The soon-to-be 33-year-old signed with the Steelers last year, ending a nine-year stint with the Chargers. He only started one of six games in Pittsburgh, however, registering a single sack. That led to a trade request, which the team honored. He was acquired by the Chiefs in November; in Kansas City, he saw similar playing time and put up comparable numbers.
Given the South Carolina alum’s play, and the team’s defensive turnaround which coincided with his arrival, the Chiefs made it clear they would welcome Ingram back if he wished to stay. “I do think if a guy like Melvin decides he wants to come back and play, I think that we would be at the top of his list” said general manager Brett Veach. Since those comments, though, the team has managed to retain Frank Clark, whom many felt would be a cut candidate.
The Dolphins have made significant additions to their offense this offseason, but they have been able to retain a number of key defensive players as well. Among those is defensive end Emmanuel Ogbah, who, along with 2021 first-round pick Jaelan Phillips, will remain central to the team’s pass rush. Signing Ingram would add experienced depth in that department, while helping to fortify an already strong unit on a team with significant 2022 aspirations.
One aspect of the Chiefs’ midseason turnaround was the acquisition of veteran edge rusher Melvin Ingram. After his brief stint in Kansas City, there appears to be mutual interest for him to stay put, according to ESPN’s Adam Teicher.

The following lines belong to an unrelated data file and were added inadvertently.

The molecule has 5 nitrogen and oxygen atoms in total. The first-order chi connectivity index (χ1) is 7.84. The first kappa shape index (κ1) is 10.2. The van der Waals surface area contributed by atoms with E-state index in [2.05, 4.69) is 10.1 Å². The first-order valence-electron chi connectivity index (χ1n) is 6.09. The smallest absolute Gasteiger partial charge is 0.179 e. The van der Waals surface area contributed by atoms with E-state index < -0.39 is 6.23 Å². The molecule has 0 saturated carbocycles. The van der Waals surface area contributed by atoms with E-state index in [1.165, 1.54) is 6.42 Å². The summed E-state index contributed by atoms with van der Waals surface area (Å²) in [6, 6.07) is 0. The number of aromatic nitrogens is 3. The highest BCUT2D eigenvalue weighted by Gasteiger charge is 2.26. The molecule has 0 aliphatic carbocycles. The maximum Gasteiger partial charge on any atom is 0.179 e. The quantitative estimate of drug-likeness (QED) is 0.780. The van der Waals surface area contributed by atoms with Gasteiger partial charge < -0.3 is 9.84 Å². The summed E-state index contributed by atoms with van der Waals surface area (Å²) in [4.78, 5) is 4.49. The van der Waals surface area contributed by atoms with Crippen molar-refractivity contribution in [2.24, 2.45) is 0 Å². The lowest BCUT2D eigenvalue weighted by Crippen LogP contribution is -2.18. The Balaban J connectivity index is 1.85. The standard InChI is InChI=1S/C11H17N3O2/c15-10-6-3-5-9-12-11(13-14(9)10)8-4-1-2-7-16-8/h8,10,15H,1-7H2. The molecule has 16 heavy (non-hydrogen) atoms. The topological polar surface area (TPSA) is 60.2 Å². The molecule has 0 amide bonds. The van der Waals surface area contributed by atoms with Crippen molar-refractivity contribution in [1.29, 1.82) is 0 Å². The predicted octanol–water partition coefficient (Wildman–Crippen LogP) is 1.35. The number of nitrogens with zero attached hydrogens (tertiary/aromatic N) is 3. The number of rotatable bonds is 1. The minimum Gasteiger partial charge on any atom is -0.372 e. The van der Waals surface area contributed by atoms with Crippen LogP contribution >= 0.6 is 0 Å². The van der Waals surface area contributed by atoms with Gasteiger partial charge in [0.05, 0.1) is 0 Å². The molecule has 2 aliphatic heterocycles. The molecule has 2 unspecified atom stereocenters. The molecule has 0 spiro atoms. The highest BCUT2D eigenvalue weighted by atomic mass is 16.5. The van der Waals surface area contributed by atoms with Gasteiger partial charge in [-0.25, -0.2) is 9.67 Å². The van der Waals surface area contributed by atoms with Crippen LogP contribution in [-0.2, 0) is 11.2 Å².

Ingram ended his nine-year stint with the Chargers when he signed a one-year deal in Pittsburgh last offseason. Things didn’t go according to plan, however, as he managed just one sack and saw his playing time dwindle. Once he became available, the Chiefs were immediately interested in adding him as a boost to their pass rush. The deal was done in November, sending Ingram to his second team in a matter of months.
While Ingram also only recorded one sack with the Chiefs, his arrival coincided with the team’s late-season surge. As Teicher notes, Kansas City started the year 4-4, but won eight of their nine games after acquiring him. A large part of the turnaround was a defensive resurgence in the second half of the campaign; the Chiefs allowed eleven fewer points per game with Ingram than without him.
During the team’s run to a fourth consecutive AFC Championship game, Ingram said “I’ve definitely got a lot of desire” to stay in Kansas City. Meanwhile, general manager Brett Veach is similarly interested in bringing back the 32-year-old.
“His leadership and his approach, I think, elevated everyone else’s game”, he said. “We had a really good string of late-season football and I think he was a huge part of that… I do think if a guy like Melvin decides he wants to come back and play, I think that we would be at the top of his list“.
The Chiefs ranked 29th in the league in sacks last season, so keeping Ingram certainly wouldn’t be the only move needed to be made in upgrading the team’s defense. If he were to sign another short-term deal around the $1MM rate he inked last year, though, he could provide low-cost experience at a premium position.